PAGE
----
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Official Guitar, Amp, Pedals, and Gear Thread

Discussion in 'Fine Living, Home, Design & Auto' started by Piobaire, Feb 25, 2010.

  1. gomestar

    gomestar Senior member

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    just different tubes, so slightly different characteristics between the two. tubes burn out after a while, and replacing them (and often upgrading them) is easy.
     
  2. patrickBOOTH

    patrickBOOTH Senior member Dubiously Honored

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    Yeah, I was going to say one over the other has nothing to do with being ripped off, it is just different.
     
  3. gomestar

    gomestar Senior member

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    Last edited: Oct 1, 2013
  4. El Argentino

    El Argentino Senior member

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    EDIT: Gomestar already answered Piob what the Tubes are.
     
    Last edited: Oct 1, 2013
  5. Piobaire

    Piobaire Senior member

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    But I didn't know that. It could just as easily be a value proposition issue.
     
  6. patrickBOOTH

    patrickBOOTH Senior member Dubiously Honored

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    While gome would be better served with 6L6's I don't think it is a value issue. The tradition "Marshall" tone you think of when you hear the word downright IS EL-34's. They substituted 6L6's because they physically are more rugged and reliable and won't get broken and last longer. It was a business decision because Marshall was sick of having to replace tubes. Fender' tone, for example IS 6L6, they just happen to benefit from the reliability of the tube. One is not better than the other, but in general fans of one tube vs. the other tend to gravitate towards one brand over the other.

    It is also important to note that you aren't going to hear that much a difference in the tubes unless you are pushing them a bit. So a shredder using a lot of pre-amp gain, or pedals likely won't care whether he is playing 6L6's or EL-34's. If you are trying to sound like Angus Young it is crucial.
     
    Last edited: Oct 1, 2013
    2 people like this.
  7. gomestar

    gomestar Senior member

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    i think guitarists tend to fetishize tubes too much. Not the inclusion of tubes, but the types. A while ago, I was discussing the deep tones that the EL-34's gave me on a DSL100, and how that deepness wasn't present in another amp (it was a Boogie, but i forget which one) that was powered by 6L6's. I declared my love for the EL-34 deepness, but was totally ignoring a huge part of amp tone - the circuitry.
     
  8. gomestar

    gomestar Senior member

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    also, on the used market, guitar and amp mods tends to be fairly infrequent in most segments. One's odds of finding a guitar with a dumb sticker on it is far more likely than finding a guitar with messed up routing or wiring. I think some of the reasons for this are because of the risk of hurting guitar value (especially given the active trade market), the fact that factory guitars are actually pretty well equiped and any upgrades are exactly that, and because there's like 900 versions of the Stratocaster out there so most any player can find their idea guitar without mods. In the case that mods and upgrades do happen, most chages are actually documented for an easy switch back.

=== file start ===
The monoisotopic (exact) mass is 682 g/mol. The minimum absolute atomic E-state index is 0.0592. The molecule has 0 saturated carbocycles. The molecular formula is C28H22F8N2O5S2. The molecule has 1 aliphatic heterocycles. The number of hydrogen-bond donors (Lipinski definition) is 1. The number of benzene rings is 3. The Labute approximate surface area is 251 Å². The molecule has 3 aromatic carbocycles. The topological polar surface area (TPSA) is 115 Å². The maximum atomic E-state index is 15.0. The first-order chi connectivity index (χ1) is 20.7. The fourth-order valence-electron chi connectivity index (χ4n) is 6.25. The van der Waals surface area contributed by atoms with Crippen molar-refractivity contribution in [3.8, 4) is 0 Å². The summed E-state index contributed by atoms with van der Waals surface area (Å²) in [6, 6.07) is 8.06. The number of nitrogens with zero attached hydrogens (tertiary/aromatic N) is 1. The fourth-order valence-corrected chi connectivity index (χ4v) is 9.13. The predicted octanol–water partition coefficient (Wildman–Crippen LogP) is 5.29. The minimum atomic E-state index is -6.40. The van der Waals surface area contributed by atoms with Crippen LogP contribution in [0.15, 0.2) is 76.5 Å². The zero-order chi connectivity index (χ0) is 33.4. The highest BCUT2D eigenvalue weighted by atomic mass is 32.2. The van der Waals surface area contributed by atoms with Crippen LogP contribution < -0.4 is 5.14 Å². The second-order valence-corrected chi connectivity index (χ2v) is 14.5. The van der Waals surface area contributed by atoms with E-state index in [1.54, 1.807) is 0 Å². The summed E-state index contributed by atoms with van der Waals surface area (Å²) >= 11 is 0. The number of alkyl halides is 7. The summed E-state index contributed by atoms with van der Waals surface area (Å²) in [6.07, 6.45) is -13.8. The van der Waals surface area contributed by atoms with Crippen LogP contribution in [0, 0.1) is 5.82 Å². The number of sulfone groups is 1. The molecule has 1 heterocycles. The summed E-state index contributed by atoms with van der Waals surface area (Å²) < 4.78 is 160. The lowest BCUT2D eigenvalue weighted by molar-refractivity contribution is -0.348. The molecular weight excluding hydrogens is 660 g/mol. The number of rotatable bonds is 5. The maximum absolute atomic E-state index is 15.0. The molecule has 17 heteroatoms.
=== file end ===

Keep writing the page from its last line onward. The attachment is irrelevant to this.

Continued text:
It's guitars like the ones used for weird goth shredding songs that tend to see the most wierd modifications. They love being different no matter what the expense.
     
  9. gomestar

    gomestar Senior member

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    what about the Avril Lavigne Telecaster?
     
  10. TC (Houston)

    TC (Houston) Senior member

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    It's so funny that I used to actually have a wish list of guitars I wanted to acquire. Now that all my playing is either in a live setting or preparing for that, I only use one. LOL
     
  11. origenesprit

    origenesprit Senior member

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    Piob, I know you're trying to be a good consumer and all, but it isn't like you're looking for a $200k 1959 Les Paul only to be sold a $3000 knockoff, losing $197,000 in the process. You're looking at Epiphones and the like - what's the worst that can happen? You end up with an Epiphone with non-original pickups that to you sound totally fine but you may lose $100 resale value? Buying new you've already lost just as much by leaving the store. A guitar is a simple thing - it's not going to break down after 500 miles like a bad used car, and even if it does, it probably just has a loose solder joint.